(Reuters) - A man who was hunting for bears with his father in a remote corner of southwestern Montana had the tables turned on him when he was mauled by a bruin over the weekend, state wildlife officials said on Monday.
The 47-year-old hunter, whose identity has not been publicly released, was attacked by the bear at about 11 a.m. local time on Sunday in the mountains of Beaverhead National Forest near Dillon, about 100 miles southeast of Missoula, officials said.
The man's 68-year-old father, who was a short distance away at the time, heard a rifle shot and hurried to the location to find his son severely injured, but the bear had by then vanished, said Andrea Jones, a spokeswoman for the state Fish, Wildlife and Parks Department.
The injured hunter, who is from Stevensville, Montana, was initially taken to a hospital in Dillon, then was flown by helicopter to Seattle in Washington state for further treatment, Jones said.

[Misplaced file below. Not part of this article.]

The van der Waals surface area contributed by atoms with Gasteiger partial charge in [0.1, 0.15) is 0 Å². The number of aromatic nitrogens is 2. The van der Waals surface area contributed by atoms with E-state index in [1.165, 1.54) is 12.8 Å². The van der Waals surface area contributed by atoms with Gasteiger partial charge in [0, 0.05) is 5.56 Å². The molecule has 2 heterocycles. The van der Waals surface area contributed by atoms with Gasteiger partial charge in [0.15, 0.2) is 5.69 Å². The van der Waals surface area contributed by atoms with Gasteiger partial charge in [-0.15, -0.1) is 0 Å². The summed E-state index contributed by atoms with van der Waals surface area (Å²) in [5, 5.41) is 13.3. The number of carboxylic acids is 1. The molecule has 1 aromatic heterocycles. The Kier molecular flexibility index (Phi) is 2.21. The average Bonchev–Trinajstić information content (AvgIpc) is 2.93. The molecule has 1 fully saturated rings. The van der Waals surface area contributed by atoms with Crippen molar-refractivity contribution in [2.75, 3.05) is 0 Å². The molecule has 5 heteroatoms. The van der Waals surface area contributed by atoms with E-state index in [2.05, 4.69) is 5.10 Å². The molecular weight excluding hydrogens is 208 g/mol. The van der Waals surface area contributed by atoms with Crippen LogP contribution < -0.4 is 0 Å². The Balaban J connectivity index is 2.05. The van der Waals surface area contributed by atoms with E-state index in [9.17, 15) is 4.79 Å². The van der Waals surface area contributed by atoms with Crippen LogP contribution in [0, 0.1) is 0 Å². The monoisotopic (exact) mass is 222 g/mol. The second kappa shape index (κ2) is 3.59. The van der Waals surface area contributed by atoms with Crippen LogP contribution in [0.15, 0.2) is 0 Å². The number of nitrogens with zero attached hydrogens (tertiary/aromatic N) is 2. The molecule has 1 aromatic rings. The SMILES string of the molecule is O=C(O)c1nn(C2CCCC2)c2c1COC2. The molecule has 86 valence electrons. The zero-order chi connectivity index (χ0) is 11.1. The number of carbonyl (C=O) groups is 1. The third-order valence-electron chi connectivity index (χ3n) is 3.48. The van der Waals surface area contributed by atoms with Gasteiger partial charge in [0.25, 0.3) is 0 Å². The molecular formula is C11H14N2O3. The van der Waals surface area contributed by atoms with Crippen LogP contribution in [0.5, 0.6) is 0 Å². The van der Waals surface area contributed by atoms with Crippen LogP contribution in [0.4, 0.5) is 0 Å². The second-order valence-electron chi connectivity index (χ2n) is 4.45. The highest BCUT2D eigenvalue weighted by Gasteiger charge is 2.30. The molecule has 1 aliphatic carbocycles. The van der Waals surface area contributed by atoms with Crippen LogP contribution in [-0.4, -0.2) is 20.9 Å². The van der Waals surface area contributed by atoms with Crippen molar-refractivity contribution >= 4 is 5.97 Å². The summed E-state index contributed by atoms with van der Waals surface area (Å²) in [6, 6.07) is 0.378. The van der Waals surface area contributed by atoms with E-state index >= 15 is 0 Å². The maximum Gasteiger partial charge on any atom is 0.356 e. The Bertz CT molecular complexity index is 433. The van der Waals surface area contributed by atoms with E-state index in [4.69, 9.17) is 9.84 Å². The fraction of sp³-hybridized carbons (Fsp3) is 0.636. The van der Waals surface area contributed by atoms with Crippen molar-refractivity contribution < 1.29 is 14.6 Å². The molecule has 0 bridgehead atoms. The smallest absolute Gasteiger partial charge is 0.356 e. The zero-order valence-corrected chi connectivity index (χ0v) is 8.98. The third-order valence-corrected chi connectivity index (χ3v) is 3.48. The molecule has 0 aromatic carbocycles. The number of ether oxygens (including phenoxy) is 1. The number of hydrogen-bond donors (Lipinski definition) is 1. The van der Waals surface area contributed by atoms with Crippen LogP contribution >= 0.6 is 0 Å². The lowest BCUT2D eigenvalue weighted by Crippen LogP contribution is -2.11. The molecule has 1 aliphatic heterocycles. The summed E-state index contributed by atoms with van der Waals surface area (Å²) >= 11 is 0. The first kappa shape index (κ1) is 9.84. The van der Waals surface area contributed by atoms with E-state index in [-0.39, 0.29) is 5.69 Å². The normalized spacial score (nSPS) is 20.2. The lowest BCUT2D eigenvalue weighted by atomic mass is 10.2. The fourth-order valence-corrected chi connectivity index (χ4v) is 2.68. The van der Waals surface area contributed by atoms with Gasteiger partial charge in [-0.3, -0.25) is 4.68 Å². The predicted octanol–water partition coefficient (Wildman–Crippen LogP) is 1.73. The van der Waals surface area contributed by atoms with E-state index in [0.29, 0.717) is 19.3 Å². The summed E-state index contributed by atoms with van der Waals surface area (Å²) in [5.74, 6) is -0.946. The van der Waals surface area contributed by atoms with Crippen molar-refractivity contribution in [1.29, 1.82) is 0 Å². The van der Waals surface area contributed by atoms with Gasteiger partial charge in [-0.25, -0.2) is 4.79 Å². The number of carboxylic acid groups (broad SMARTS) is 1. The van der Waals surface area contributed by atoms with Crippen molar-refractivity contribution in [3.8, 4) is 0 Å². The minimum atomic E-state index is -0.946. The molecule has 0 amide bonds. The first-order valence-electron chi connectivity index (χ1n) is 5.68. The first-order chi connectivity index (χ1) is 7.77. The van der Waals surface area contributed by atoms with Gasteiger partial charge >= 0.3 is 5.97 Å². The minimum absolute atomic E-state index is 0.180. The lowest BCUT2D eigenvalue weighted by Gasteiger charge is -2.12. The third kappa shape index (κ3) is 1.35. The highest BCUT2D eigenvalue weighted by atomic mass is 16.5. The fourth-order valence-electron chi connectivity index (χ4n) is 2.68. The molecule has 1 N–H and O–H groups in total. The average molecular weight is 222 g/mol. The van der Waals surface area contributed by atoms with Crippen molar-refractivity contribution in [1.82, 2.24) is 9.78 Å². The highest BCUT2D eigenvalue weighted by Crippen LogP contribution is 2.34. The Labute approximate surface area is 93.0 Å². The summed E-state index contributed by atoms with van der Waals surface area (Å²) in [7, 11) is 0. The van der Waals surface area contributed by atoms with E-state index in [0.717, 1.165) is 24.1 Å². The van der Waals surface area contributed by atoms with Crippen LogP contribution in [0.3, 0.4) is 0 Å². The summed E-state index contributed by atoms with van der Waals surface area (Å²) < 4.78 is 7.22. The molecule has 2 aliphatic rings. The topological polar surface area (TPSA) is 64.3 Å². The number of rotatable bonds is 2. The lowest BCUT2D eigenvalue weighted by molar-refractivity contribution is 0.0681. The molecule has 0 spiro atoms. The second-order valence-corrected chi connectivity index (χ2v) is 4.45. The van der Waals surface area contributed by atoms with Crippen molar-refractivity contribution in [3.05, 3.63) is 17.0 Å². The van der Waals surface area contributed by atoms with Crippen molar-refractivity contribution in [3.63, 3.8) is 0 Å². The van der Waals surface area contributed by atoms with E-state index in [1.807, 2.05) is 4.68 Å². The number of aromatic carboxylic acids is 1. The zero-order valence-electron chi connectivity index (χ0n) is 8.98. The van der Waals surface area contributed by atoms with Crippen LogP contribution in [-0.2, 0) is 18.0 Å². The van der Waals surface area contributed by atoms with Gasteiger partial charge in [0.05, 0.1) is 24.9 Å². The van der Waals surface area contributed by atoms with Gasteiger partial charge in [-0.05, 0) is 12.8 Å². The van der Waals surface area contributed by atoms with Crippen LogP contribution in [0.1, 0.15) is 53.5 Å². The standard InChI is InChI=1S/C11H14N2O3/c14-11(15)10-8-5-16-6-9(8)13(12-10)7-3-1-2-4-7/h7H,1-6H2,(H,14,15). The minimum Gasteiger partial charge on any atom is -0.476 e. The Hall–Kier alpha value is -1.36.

Jones had no information on the man's medical condition except to say that he was too badly hurt to have been questioned by authorities about the circumstances of the attack. It was not immediately clear whether the hunter was mauled by a black bear or grizzly bear, she said.
A team of specialists from the state wildlife agency and the U.S. Forest Service were dispatched to the scene of the mauling to investigate the incident.
Bear attacks in which a person is killed or severely injured are relatively uncommon, typically resulting from the animal being surprised by a human's presence, so the stealth exercised by hunters puts them at higher risk of startling a bear, Jones said.
It remained unknown whether the hunter mauled on Sunday precipitated the attack by shooting at the bear, or whether he shot at the bruin only after it charged him, or whether the gun went off during the attack, state wildlife officials said.
(Reporting by Steve Gorman; Editing by Diane Craft)